This is not a label

Meanwhile, Jong shortened his DJ name to Gratts and started playing in Berlin, Belgium, The Netherlands or cities all across Western Europe every week. As a team with DJ Kong, he founded Ensemble, a multi-disciplinary label. “In 2012, we started organising events so we could have a place to play all these records we were buying. When we met Xosar, an American producer, we immediately hit it off and asked her if we could release her music.”

“One thing led to another and we were thrilled to be releasing our own vinyl. But in those early days, we didn’t want to use the term ‘label’. We even had the words ‘this is not a label’ scratched on the inside groove of the record. Every year, we released one record, until we decided to up the ante this year and become a full-blown label. Our newest release is titled ‘So Underground It Hurts’ and comes with a small magazine with interviews. After summer, we’re releasing the debut of Rhythm Mind, a young Brussels producer. We really believe in him.”

Yes, even the missus

Vinyl is everywhere in Jong’s life. He shares the passion with his girlfriend Emma, whose Australian roots are reflected in the Severed Heads poster in the couple’s living room. Both have started DJing as a duo and recently started composing their own tunes. Their first record was released a few months ago on Dutch label Bordello A Parigi. The A-side features Jong’s remix of Moneymax (a new beat project by De Mens’s Frank Vander Linden from 1997), while the B-side consists of two new original tracks they’ve written under the name Ca$hminus.

Emma’s vinyl collection is much more succinct than her partner’s as she often uses digital files. Her tastes are more well-reasoned and melodic than Jong’s. To the latter, style and medium go hand in hand: “My DJ technique is a lot more agitated: I rely more on energy and I’m very much influenced by the medium. I like how you often hear a more human touch in a vinyl set.”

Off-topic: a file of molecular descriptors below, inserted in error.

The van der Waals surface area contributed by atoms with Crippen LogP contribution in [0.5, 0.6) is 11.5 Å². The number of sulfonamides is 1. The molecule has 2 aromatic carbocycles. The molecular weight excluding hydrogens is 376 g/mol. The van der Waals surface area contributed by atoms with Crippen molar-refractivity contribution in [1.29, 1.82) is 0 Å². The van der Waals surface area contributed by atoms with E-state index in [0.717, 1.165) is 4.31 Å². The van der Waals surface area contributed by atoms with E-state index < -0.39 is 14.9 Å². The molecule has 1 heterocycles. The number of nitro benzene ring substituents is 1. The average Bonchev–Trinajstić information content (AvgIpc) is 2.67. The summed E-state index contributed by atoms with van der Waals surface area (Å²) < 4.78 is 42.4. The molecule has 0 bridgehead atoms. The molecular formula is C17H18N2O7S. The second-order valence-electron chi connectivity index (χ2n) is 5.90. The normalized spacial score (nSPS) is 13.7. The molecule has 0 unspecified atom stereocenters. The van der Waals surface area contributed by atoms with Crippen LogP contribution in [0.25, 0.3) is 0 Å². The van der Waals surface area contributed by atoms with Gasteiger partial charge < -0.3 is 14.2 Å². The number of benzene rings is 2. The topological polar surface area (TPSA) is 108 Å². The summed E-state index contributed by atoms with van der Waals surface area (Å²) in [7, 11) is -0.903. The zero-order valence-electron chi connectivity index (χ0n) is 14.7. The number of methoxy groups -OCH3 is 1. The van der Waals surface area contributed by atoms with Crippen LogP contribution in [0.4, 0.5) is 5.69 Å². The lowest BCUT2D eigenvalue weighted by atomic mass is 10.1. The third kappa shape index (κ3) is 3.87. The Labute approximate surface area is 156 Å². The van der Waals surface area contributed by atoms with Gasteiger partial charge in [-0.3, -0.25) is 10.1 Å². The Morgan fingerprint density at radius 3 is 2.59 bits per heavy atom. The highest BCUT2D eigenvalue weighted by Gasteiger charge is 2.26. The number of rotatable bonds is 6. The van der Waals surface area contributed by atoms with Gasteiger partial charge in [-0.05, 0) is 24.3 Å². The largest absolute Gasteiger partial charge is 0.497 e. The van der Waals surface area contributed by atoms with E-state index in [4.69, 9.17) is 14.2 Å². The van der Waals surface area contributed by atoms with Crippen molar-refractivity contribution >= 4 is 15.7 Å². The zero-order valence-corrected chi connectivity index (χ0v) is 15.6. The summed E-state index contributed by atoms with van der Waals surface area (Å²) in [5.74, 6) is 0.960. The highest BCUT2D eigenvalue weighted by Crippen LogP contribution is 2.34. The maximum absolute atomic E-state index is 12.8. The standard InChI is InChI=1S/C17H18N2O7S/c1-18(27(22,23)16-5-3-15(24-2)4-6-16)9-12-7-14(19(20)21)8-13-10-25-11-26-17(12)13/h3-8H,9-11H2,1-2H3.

Sacrilege? Meh.

Another reason why Jong keeps on vouching for vinyl are the limitations of the medium. His apartment, shelves and even his brain have more or less reached maximum capacity, leading to a ‘one comes in/one goes out’ policy. But Jong has an even more fundamental outlook on things. “Records cross your path sometimes, like fate. I once found a rare and expensive Gemini record in Jakarta, which was on sale for only a few euro. Digitally, you can buy as much music as you want, but with vinyl, sometimes the tracks find you.”

“I often buy doubles to give to friends. A digital file can be copied endlessly, but offering someone a vinyl record is a real treat.” Jong mentions another perk, which is slightly less voiced among vinyl purists: “You can write on the sleeve. Such a big piece of cardboard, it’s almost like that’s what it was made for. I sometimes write a message on there to communicate with my audience. Or notes to myself about the track I want to play or even the structure of the record. I sometimes write complete manuals—pretty handy in a dark club.”

And then there’s another advantage Jong likes to cite. “I’m a little shy when I’m DJ’ing at times. I don’t always like to be at the centre of attention. So I like to turn around to shuffle through my records. It’s my safe haven, a place I can retreat to.”